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Russell L. Elsberry, Eric A. Hendricks, Christopher S. Velden, Michael M. Bell, Melinda Peng, Eleanor Casas, and Qingyun Zhao

Abstract

A dynamic initialization assimilation scheme is demonstrated utilizing rapid-scan atmospheric motion vectors (AMVs) at 15-min intervals to simulate the real-time capability that now exists from the new generation of geostationary meteorological satellites. The impacts of these AMVs are validated with special Tropical Cyclone Intensity Experiment (TCI-15) datasets during 1200–1800 UTC 4 October leading up to a NASA WB-57 eyewall crossing of Hurricane Joaquin. Incorporating the AMV fields in the Spline Analysis at Mesoscale Utilizing Radar and Aircraft Instrumentation (SAMURAI) COAMPS Dynamic Initialization (SCDI) means there are 30 and 90 time steps on the 15- and 5-km grids, respectively, during which the mass fields are adjusted to these AMV-based wind increments during each 15-min assimilation period. The SCDI analysis of the three-dimensional vortex structure of Joaquin at 1800 UTC 4 October closely replicates the vortex tilt analyzed from the High-Definition Sounding System (HDSS) dropwindsondes. Vertical wind shears based on the AMVs at 15-min intervals are well correlated with the extreme rapid decay, an interruption of that rapid decay, and the subsequent period of constant intensity of Joaquin. Utilizing the SCDI analysis as the initial conditions for two versions of the COAMPS-TC model results in an accurate 72-h prediction of the interruption of the rapid decay and the period of constant intensity. Upscaling a similar SCDI analysis based on the 15-min interval AMVs provides a more realistic intensity and structure of Tropical Storm Joaquin for the initial conditions of the Navy Global Environmental Model (NAVGEM) than the synthetic TC vortex used operationally. This demonstration for a single 6-h period of AMVs indicates the potential for substantial impacts when an end-to-end cycling version is developed.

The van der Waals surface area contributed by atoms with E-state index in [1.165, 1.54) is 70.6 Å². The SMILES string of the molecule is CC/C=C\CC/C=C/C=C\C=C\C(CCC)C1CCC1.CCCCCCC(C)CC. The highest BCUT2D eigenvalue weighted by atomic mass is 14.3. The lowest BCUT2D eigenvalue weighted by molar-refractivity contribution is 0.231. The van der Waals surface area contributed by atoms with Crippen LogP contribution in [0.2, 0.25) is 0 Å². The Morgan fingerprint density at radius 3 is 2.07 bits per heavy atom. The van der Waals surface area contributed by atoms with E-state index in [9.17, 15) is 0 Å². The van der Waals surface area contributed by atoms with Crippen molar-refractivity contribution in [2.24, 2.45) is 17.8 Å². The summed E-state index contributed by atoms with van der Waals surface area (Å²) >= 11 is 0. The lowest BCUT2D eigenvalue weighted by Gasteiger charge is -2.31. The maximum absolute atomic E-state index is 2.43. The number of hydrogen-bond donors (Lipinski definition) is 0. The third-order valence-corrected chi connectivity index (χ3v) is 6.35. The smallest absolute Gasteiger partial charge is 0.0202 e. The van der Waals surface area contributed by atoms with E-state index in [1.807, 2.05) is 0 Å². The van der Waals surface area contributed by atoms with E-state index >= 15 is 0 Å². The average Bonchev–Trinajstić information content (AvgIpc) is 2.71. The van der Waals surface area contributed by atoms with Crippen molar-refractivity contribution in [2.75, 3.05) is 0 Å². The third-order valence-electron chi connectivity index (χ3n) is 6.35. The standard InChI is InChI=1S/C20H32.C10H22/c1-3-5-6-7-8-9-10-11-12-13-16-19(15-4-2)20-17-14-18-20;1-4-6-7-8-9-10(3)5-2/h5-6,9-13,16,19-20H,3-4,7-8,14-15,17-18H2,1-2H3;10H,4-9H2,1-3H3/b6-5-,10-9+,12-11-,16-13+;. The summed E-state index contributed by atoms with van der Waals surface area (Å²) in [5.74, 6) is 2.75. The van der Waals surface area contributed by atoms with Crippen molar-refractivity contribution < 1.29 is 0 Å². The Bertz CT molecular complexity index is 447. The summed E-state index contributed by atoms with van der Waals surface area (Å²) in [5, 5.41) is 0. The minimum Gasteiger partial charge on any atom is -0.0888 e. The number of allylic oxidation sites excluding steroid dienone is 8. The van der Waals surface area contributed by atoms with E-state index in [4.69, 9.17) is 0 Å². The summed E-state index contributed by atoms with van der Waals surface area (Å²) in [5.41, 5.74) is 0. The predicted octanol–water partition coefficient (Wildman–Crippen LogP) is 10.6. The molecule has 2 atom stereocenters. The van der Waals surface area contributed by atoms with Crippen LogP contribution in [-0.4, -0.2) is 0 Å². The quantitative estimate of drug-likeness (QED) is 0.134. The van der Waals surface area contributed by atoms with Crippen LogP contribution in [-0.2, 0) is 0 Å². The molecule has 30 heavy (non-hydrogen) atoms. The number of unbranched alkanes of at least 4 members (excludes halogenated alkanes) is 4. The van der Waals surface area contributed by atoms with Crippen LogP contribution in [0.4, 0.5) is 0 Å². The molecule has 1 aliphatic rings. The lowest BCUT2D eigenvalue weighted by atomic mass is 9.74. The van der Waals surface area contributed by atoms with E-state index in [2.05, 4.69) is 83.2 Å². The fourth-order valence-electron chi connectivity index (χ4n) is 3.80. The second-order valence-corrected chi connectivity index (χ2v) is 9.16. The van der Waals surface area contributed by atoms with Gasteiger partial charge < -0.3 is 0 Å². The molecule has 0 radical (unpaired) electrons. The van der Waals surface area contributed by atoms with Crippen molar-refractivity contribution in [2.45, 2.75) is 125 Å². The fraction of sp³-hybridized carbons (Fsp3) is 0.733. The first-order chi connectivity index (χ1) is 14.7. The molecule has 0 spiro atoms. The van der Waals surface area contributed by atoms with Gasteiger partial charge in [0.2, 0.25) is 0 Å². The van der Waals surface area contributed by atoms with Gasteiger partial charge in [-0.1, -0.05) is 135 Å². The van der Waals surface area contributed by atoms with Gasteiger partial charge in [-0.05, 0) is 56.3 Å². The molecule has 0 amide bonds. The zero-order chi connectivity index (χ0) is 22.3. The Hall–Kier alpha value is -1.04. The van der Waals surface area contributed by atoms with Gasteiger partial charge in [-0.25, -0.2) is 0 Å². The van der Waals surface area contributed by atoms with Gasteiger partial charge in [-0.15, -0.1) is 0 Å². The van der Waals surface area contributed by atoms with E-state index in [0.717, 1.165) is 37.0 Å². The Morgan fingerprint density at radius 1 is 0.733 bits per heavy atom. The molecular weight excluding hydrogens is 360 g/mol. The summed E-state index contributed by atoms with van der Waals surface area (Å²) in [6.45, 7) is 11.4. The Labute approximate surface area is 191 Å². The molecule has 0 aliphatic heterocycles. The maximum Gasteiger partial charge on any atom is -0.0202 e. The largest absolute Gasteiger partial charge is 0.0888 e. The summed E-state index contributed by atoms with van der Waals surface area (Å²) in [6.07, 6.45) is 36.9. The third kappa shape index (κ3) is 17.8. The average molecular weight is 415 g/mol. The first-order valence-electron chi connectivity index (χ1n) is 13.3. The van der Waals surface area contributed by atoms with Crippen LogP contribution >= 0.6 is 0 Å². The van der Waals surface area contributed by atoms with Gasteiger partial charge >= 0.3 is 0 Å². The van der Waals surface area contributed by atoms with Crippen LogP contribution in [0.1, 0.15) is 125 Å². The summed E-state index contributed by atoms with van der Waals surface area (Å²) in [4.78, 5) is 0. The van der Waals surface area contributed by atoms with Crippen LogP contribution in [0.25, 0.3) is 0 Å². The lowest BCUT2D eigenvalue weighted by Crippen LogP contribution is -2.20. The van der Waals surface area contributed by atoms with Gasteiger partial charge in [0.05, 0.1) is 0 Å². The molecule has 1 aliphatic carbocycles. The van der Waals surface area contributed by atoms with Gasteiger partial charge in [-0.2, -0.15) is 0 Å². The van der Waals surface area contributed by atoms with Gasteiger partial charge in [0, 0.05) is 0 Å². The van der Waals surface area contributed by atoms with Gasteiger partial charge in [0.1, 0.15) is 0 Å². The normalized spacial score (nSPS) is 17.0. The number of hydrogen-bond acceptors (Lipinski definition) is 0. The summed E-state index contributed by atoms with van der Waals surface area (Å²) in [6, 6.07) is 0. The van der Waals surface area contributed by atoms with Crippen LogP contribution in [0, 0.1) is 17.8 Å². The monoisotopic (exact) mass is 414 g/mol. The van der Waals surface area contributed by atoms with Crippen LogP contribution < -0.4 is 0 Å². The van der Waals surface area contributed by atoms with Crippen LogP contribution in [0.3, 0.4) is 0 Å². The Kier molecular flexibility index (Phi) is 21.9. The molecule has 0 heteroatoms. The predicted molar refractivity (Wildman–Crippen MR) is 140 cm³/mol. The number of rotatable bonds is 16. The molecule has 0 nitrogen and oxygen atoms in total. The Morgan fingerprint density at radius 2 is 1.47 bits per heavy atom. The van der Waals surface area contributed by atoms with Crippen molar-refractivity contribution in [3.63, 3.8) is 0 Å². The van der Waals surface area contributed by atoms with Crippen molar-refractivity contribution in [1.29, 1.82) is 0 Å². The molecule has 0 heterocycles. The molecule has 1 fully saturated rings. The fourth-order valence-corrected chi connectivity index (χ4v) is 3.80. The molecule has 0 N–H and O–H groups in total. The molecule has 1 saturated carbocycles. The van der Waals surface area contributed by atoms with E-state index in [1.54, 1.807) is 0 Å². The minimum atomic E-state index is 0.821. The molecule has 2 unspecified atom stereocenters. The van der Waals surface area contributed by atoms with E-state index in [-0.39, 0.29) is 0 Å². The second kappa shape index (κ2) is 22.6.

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David R. Ryglicki, Joshua H. Cossuth, Daniel Hodyss, and James D. Doyle

Abstract

A satellite-based investigation is performed of a class of tropical cyclones (TCs) that unexpectedly undergo rapid intensification (RI) in moderate vertical wind shear between 5 and 10 m s−1 calculated as 200–850-hPa shear. This study makes use of both infrared (IR; 11 μm) and water vapor (WV; 6.5 μm) geostationary satellite data, the Statistical Hurricane Prediction Intensity System (SHIPS), and model reanalyses to highlight commonalities of the six TCs. The commonalities serve as predictive guides for forecasters and common features that can be used to constrain and verify idealized modeling studies. Each of the TCs exhibits a convective cloud structure that is identified as a tilt-modulated convective asymmetry (TCA). These TCAs share similar shapes, upshear-relative positions, and IR cloud-top temperatures (below −70°C). They pulse over the core of the TC with a periodicity of between 4 and 8 h. Using WV satellite imagery, two additional features identified are asymmetric warming/drying upshear of the TC relative to downshear, as well as radially thin arc-shaped clouds on the upshear side. The WV brightness temperatures of these arcs are between −40° and −60°C. All of the TCs are sheared by upper-level anticyclones, which limits the strongest environmental winds to near the tropopause.